Love and the “Law of the Gift”
Dear Sisters and Brothers in Christ,
On this 5th Sunday of Easter we hear Jesus say to his disciples, “I give you a new commandment: love one another. As I have loved you, so you also should love one another.”
Love is at the heart of the Christian faith. But does the modern-day meaning of “love” mean the same thing as what Jesus was talking about? What does true love look like?
Present-day depictions of love are almost always connected with romance and even eroticism. Pope Emeritus Benedict XVI, in his encyclical Deus Caritas Est (God is Love) affirms that the Church is not opposed to “eros,” the attraction to beauty and sexuality, often accompanied by a desire to possess the other, but affirms that eros is merely the first step to something much better. Eros is purified by “agape,” the Greek word for love in the Bible; a selfless love that wills the good of the other, as other, and does not seek its own advantage. Agape is, in the New Testament, the love of God for man and man for God.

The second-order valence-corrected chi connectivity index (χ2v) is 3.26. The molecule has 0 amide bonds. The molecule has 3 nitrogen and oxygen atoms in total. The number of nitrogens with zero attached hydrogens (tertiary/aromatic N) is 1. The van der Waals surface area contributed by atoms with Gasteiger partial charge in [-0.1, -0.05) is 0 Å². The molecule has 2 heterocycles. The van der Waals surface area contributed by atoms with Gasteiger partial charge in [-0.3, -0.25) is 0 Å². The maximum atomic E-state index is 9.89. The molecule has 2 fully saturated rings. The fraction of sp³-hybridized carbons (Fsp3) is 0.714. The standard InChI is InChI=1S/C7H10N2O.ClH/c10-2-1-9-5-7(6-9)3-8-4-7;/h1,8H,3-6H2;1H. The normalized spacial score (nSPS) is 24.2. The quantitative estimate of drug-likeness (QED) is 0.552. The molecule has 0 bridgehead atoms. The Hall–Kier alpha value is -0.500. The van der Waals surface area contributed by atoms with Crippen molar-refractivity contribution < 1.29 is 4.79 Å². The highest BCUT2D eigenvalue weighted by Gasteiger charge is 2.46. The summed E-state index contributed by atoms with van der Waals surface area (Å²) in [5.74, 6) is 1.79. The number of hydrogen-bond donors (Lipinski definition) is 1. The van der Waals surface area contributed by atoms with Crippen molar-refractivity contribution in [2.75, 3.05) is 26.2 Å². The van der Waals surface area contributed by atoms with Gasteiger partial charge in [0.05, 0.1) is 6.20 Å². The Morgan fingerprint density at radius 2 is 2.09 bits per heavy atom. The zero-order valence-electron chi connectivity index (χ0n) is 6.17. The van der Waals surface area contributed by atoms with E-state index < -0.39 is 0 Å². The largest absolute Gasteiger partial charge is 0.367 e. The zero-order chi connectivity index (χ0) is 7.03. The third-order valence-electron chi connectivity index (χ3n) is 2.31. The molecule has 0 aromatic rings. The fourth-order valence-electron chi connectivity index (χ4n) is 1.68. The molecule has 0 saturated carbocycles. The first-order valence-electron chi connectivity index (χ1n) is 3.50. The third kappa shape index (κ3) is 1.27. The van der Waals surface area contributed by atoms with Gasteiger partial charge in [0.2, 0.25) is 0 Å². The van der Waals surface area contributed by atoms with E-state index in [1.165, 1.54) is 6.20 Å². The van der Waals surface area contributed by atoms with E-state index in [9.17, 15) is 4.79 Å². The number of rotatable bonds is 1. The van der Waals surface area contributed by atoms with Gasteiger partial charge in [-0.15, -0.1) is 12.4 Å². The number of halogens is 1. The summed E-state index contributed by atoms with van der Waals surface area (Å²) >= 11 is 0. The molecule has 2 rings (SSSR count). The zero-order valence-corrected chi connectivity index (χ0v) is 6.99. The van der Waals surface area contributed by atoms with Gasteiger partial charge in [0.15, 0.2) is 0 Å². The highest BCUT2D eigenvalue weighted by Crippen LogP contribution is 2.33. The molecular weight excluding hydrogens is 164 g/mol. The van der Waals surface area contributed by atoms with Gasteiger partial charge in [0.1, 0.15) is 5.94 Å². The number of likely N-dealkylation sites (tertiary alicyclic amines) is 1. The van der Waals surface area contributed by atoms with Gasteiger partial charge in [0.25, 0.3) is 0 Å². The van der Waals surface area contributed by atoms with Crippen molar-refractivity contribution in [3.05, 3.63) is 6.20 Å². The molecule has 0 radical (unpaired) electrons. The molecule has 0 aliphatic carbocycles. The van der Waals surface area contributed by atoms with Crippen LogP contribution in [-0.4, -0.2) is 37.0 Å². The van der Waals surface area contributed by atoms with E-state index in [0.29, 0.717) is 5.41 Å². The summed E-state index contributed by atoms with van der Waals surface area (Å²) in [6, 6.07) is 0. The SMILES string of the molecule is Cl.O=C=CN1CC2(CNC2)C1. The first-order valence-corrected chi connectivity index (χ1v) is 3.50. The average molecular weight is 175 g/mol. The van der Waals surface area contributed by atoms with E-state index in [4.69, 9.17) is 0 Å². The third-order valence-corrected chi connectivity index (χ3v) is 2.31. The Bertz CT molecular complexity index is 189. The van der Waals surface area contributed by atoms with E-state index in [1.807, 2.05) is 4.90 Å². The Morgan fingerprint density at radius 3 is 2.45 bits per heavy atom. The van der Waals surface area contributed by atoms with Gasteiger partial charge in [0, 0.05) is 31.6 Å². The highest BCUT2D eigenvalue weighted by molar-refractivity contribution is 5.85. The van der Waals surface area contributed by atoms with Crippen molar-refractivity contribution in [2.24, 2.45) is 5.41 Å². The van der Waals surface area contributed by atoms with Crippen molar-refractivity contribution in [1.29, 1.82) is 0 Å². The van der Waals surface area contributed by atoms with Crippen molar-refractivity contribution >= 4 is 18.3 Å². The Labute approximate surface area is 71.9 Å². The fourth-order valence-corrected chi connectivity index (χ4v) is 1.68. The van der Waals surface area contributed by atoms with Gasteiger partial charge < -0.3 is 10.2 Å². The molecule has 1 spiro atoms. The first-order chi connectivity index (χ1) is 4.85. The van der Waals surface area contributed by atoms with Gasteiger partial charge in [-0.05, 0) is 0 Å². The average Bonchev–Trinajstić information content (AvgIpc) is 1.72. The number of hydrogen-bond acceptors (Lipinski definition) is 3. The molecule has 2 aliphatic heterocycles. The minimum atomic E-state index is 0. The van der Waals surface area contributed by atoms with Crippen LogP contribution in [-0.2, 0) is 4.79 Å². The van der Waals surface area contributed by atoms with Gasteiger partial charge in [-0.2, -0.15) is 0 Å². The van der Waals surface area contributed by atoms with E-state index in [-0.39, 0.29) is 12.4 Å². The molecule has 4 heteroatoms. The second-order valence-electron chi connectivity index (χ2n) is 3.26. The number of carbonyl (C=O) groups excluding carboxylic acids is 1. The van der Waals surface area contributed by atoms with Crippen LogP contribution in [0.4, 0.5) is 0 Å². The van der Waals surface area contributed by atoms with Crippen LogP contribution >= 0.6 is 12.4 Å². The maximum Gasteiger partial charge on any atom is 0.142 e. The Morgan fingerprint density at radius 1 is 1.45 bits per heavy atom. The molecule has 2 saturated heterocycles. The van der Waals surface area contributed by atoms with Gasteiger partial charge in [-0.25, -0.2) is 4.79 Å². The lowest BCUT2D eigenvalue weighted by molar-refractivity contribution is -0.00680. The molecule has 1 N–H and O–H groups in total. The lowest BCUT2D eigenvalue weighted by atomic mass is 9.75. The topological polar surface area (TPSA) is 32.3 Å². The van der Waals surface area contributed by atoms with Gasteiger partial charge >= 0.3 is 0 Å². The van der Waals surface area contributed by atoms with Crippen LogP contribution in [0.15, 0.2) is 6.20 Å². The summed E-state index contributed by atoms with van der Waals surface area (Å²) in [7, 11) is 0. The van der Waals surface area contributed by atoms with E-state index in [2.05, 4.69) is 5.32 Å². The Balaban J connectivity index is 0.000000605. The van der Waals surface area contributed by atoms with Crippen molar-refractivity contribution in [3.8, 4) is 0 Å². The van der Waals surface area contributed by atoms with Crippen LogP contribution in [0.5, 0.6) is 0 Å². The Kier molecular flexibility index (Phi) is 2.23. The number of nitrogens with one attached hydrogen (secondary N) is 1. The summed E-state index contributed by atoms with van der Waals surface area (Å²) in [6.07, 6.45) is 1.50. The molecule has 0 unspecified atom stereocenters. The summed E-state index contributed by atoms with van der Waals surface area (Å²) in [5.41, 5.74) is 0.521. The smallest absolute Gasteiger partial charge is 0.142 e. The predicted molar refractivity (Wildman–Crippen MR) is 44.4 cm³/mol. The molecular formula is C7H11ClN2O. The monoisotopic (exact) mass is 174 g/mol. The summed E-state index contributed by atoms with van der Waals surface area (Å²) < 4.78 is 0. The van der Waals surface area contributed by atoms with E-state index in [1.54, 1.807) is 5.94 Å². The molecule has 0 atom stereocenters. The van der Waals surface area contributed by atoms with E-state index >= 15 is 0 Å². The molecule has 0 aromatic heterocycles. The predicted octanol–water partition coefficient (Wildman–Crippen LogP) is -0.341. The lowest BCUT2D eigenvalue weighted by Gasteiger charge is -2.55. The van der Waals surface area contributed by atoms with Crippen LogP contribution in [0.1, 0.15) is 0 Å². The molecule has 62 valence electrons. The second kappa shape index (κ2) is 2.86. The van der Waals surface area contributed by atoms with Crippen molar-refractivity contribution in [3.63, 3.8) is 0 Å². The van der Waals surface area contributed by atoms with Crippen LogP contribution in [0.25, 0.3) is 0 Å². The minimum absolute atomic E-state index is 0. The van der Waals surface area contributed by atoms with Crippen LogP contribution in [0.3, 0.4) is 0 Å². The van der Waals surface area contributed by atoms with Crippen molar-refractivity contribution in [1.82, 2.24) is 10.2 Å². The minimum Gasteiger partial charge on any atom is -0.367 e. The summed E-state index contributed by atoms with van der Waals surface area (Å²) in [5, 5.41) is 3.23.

Jesus calls his disciples to “agape,” to love as He loves – to a love that is not about possessing, dominating or getting something out of a relationship – but is about the giving of self for the good of the other. St. Pope John Paul II’s writings speak of the “law of the gift” which found expression in the documents of Vatican II’s teaching, “Man finds himself only by making himself a sincere gift to others” (Gaudium et Spes, no. 24). Being a gift to others has a certain cost, a certain required self-denial, but one that bears abundant fruit.
Lastly, true love is always rooted in the truth. Jesus was not merely “nice” to everyone. He loved everyone, but He spoke the truth plainly and because He did, many chose to depart from Him because they did not like hearing the truth. True love must always be grounded in truth.
Sincerely yours in Christ Jesus, the Way, the Truth and the Life,